Pearl Gluck's perspicacious and wacky documentary takes us along on a quest to retrieve a family heirloom. From Brooklyn to Hungary, DIVAN is a parable about the process of seeking and a celebration of the Hasidic community the filmmaker left as a teenager. Gluck went to Hungary in 1996 on a Fulbright Scholarship to gather Hasidic stories. Along the journey she found her roots, a wealth of yiddishkeit, family and a special couch. According to family lore, her great, great-grandfather once owned a couch in Rohod, Hungary, upon which Hasidic rebbes slept. What begins as her simple quest for a sofa becomes a serious meditation on family, the Holocaust and religion. Gluck is comfortable in her life outside of orthodoxy, but is still nourished by its embrace. In Hungary and Poland we meet a colorful cast of characters: the couch salesman, Gluck's ex-communist cousin, a pair of matchmakers, and Hasidim on pilgrimage. Back in the States we meet Gluck's father and a zealous furniture upholsterer. A renegade group of former orthodox Jews are interspersed throughout the film; sitting on Gluck's couch in Brooklyn, they function as a Greek chorus. DIVAN intelligently weaves together the threads of memory, longing and cultural identity. At the end of this funny and wise chronicle, the director's father comes to her apartment in Manhattan to help her edit the film. While Gluck does not get the couch entirely on her own terms, she does get her father to travel the 8.2 miles from Brooklyn to Manhattan (for the first time in 15 years) to visit her on her own turf.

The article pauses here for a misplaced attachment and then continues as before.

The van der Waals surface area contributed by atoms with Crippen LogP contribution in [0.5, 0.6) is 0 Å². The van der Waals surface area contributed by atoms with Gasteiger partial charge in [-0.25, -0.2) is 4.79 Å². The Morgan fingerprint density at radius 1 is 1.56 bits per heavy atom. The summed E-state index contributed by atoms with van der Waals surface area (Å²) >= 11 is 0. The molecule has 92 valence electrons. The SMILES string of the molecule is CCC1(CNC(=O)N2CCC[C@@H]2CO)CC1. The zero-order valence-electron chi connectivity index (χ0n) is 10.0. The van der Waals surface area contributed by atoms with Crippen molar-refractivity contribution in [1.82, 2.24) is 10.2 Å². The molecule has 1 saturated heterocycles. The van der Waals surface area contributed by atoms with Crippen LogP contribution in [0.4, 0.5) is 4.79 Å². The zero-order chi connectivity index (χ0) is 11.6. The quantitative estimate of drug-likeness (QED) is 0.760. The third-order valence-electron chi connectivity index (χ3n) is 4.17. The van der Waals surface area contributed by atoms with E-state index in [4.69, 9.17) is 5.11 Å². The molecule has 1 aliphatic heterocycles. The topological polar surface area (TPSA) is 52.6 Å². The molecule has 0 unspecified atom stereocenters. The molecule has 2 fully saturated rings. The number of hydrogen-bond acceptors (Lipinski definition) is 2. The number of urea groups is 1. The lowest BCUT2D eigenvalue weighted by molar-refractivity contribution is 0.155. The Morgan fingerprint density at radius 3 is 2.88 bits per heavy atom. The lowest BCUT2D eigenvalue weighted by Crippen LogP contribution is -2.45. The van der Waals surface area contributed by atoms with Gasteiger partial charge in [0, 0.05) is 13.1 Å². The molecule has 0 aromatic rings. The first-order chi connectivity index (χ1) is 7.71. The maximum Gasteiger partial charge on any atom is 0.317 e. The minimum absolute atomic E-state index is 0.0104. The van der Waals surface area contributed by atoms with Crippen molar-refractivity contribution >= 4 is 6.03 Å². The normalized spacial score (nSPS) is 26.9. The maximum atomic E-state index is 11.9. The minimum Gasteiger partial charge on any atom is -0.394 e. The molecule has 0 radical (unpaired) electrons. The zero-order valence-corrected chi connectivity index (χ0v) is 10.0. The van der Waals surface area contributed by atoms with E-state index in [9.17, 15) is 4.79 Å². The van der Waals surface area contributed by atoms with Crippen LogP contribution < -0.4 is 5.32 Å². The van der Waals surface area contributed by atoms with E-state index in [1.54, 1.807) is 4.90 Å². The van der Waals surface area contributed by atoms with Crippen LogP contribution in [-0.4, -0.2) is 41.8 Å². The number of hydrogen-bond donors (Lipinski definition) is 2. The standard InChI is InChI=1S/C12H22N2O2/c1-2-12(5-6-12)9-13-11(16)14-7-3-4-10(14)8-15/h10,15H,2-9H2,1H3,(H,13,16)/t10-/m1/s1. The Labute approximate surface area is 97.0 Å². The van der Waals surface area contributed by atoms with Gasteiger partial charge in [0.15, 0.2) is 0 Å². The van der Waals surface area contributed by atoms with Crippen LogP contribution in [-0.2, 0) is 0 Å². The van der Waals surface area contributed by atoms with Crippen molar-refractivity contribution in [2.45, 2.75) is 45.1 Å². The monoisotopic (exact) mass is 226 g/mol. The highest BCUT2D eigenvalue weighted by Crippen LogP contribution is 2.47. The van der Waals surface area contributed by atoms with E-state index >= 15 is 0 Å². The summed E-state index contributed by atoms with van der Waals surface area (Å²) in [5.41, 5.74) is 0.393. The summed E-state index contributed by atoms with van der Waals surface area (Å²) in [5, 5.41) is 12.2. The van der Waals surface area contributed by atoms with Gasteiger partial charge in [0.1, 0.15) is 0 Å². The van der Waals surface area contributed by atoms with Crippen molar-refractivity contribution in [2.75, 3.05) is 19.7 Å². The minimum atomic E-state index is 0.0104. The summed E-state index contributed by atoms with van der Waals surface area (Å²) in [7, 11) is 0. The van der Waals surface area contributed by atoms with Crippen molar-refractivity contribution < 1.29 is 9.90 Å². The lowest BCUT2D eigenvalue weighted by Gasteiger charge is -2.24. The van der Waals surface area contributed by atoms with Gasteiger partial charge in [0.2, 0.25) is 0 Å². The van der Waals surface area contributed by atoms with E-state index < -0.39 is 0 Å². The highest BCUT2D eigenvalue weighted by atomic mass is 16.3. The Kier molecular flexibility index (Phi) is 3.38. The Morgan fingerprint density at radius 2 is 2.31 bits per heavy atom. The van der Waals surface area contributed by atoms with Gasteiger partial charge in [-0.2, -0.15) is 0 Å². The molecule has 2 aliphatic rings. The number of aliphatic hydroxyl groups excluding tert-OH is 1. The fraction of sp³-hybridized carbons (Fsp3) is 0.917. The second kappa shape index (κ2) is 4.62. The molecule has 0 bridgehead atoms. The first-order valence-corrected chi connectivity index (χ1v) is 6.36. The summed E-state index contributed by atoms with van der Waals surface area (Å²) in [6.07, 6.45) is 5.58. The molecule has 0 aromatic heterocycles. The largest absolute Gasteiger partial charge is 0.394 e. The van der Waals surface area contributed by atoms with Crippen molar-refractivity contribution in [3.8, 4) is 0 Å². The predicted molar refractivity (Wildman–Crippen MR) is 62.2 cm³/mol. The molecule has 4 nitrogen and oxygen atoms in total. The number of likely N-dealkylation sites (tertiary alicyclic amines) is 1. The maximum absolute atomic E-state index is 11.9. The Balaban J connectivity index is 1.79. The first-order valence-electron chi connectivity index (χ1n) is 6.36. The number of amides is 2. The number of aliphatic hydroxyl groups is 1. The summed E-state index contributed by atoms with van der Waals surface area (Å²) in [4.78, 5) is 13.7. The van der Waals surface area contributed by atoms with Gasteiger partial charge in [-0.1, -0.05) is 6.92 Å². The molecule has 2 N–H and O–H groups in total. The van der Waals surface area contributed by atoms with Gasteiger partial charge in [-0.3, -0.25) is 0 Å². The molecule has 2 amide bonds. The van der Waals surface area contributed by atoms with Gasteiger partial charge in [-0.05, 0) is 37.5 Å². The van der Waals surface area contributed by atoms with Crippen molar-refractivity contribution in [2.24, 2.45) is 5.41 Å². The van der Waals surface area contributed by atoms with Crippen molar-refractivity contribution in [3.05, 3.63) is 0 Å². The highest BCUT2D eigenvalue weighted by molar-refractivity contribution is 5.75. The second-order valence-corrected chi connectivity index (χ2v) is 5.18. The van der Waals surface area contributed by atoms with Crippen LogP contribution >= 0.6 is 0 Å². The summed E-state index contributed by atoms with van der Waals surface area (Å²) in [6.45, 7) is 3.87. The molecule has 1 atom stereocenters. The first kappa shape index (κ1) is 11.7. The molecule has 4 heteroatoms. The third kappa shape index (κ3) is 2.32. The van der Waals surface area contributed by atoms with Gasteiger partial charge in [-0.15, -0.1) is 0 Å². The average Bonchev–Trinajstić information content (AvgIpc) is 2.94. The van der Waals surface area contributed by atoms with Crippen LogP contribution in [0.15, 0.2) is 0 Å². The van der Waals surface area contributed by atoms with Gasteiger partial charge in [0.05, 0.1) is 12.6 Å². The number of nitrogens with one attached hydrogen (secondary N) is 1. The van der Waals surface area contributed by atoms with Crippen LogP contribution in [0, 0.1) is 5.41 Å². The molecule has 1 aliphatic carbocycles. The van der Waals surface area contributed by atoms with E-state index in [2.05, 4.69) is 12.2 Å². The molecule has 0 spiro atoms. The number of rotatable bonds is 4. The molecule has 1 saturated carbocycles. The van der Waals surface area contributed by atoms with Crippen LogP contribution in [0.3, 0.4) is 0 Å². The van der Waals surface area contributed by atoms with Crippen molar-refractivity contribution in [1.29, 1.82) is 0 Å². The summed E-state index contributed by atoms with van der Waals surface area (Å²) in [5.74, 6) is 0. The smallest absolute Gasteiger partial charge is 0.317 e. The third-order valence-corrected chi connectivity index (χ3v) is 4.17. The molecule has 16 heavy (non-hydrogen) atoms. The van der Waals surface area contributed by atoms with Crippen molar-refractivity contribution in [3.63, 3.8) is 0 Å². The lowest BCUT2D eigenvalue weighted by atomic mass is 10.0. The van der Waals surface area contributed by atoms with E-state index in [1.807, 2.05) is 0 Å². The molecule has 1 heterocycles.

Pearl Gluck was awarded a 2000 Sundance Producer's Lab fellowship and a 2001 Sundance Festival mentorship. In addition to Divan, she was part of a group sound/video installation for backup.loungelab in November, 2002, and installed Trance with Basya Schechter for the Eldridge Street Project in New York for Spring 2003. She co-directed and co-produced the award-winning short, Great Balls of Fire (6 mins; 2001) which screened at Transmediale, Oberhausen, European Media Arts Festival, Ocularis, and the New York Video Festival at the Film Society of Lincoln Center. Great Balls of Fire was awarded a Grand Jury award at No Dance 2002, a Juror's Choice Award at the ASU Museum of Arts and was featured for the DIG.IT Festival at the Walker Center for the Arts. Gluck was selected as one of the ten Women to Watch by Jewish Women's International. In 1996 she received a Fulbright grant to Hungary to collect Hasidic stories, was invited as an artist in residence at the Paideia Institute in Stockholm for the 2003 February Month of Arts. She and received a 1998 Mendel Racolin Memorial Research Scholar fellowship at YIVO. Gluck led workshops in Eastern Europe, London, and New York which focused on East European Jewish history and tradition. In addition she was a writer/mentor at the MacArthur-granted program, The Harlem Writers Crew. From 1995-1998, she was Fiction and Poetry Editor at Response Magazine, A Contemporary Jewish Review. She was the founder and curator of the New Jewish Voices poetry and fiction series for the Educational Alliance in 1995, and the literary and film programs at the JCC in Manhattan from 1999-2002. Gluck has been interviewed about her work on WBUR's The Connection with Chris Leiden in Boston and produced for WBAI. She has appeared in A Life Apart: Hasidism in America (1998; Directed and Produced by Oren Rudavsky and Menachem Daum). Her appearance in the film has encouraged grass-roots organization for an ex-Orthodox creative alliance. As one reviewer of The Boston Globe wrote, "Gluck deserves a documentary of her own."
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